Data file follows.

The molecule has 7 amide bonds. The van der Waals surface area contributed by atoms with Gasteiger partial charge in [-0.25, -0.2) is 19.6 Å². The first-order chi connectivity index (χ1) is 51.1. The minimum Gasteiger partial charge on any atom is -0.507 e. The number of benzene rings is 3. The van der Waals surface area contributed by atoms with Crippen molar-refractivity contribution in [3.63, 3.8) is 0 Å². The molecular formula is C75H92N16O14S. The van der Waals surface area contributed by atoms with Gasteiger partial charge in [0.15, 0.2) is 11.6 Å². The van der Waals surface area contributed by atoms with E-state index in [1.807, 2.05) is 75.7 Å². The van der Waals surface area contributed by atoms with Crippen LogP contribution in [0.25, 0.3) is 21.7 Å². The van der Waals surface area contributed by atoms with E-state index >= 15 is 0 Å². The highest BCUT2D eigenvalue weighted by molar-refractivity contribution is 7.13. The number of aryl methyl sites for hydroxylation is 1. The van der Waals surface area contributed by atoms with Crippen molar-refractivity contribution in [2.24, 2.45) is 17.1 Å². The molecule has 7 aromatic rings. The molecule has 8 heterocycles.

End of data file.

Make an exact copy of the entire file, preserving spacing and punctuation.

The molecule has 7 amide bonds. The van der Waals surface area contributed by atoms with Gasteiger partial charge in [-0.25, -0.2) is 19.6 Å². The first-order chi connectivity index (χ1) is 51.1. The minimum Gasteiger partial charge on any atom is -0.507 e. The number of benzene rings is 3. The van der Waals surface area contributed by atoms with Crippen molar-refractivity contribution in [3.63, 3.8) is 0 Å². The molecular formula is C75H92N16O14S. The van der Waals surface area contributed by atoms with Gasteiger partial charge in [0.15, 0.2) is 11.6 Å². The van der Waals surface area contributed by atoms with E-state index in [1.807, 2.05) is 75.7 Å². The van der Waals surface area contributed by atoms with Crippen LogP contribution in [0.25, 0.3) is 21.7 Å². The van der Waals surface area contributed by atoms with E-state index >= 15 is 0 Å². The highest BCUT2D eigenvalue weighted by molar-refractivity contribution is 7.13. The number of aryl methyl sites for hydroxylation is 1. The van der Waals surface area contributed by atoms with Crippen molar-refractivity contribution in [2.24, 2.45) is 17.1 Å². The molecule has 7 aromatic rings. The molecule has 8 heterocycles.